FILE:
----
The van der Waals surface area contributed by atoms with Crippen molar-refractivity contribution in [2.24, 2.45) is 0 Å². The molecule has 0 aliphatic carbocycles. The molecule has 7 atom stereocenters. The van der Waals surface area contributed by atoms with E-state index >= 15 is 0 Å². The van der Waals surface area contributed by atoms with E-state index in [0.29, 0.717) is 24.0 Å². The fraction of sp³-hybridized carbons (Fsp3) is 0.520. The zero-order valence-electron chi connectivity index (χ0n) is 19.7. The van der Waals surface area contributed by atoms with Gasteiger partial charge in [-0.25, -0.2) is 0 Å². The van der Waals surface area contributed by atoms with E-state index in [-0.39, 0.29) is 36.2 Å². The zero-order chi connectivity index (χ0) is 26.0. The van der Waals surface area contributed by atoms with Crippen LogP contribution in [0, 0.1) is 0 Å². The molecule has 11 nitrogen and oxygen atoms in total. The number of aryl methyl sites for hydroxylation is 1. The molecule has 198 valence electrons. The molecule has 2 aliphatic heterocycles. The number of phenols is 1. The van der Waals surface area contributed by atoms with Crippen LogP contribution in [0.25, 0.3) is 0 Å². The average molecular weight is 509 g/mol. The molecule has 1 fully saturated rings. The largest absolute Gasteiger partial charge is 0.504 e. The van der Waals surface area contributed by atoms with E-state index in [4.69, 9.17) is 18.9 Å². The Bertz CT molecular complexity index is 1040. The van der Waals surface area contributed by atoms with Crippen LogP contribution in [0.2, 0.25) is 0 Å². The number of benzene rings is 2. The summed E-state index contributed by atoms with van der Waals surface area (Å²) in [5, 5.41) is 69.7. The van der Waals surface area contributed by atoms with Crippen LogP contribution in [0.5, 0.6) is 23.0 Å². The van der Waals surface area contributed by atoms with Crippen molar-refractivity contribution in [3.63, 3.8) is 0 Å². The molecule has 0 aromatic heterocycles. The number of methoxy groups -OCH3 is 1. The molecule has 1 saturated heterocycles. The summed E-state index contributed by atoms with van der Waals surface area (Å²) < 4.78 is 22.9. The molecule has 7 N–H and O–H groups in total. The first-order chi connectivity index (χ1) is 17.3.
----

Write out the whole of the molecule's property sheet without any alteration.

The van der Waals surface area contributed by atoms with Crippen molar-refractivity contribution in [2.24, 2.45) is 0 Å². The molecule has 0 aliphatic carbocycles. The molecule has 7 atom stereocenters. The van der Waals surface area contributed by atoms with E-state index >= 15 is 0 Å². The van der Waals surface area contributed by atoms with E-state index in [0.29, 0.717) is 24.0 Å². The fraction of sp³-hybridized carbons (Fsp3) is 0.520. The zero-order valence-electron chi connectivity index (χ0n) is 19.7. The van der Waals surface area contributed by atoms with Gasteiger partial charge in [-0.25, -0.2) is 0 Å². The van der Waals surface area contributed by atoms with E-state index in [-0.39, 0.29) is 36.2 Å². The zero-order chi connectivity index (χ0) is 26.0. The van der Waals surface area contributed by atoms with Crippen LogP contribution in [0, 0.1) is 0 Å². The molecule has 11 nitrogen and oxygen atoms in total. The number of aryl methyl sites for hydroxylation is 1. The molecule has 198 valence electrons. The molecule has 2 aliphatic heterocycles. The number of phenols is 1. The van der Waals surface area contributed by atoms with Crippen LogP contribution in [0.25, 0.3) is 0 Å². The average molecular weight is 509 g/mol. The molecule has 1 fully saturated rings. The largest absolute Gasteiger partial charge is 0.504 e. The van der Waals surface area contributed by atoms with E-state index in [4.69, 9.17) is 18.9 Å². The Bertz CT molecular complexity index is 1040. The van der Waals surface area contributed by atoms with Crippen LogP contribution in [0.2, 0.25) is 0 Å². The number of benzene rings is 2. The summed E-state index contributed by atoms with van der Waals surface area (Å²) in [5, 5.41) is 69.7. The van der Waals surface area contributed by atoms with Crippen LogP contribution in [0.5, 0.6) is 23.0 Å². The van der Waals surface area contributed by atoms with Crippen molar-refractivity contribution in [3.63, 3.8) is 0 Å². The molecule has 0 aromatic heterocycles. The number of methoxy groups -OCH3 is 1. The molecule has 1 saturated heterocycles. The summed E-state index contributed by atoms with van der Waals surface area (Å²) < 4.78 is 22.9. The molecule has 7 N–H and O–H groups in total. The first-order chi connectivity index (χ1) is 17.3.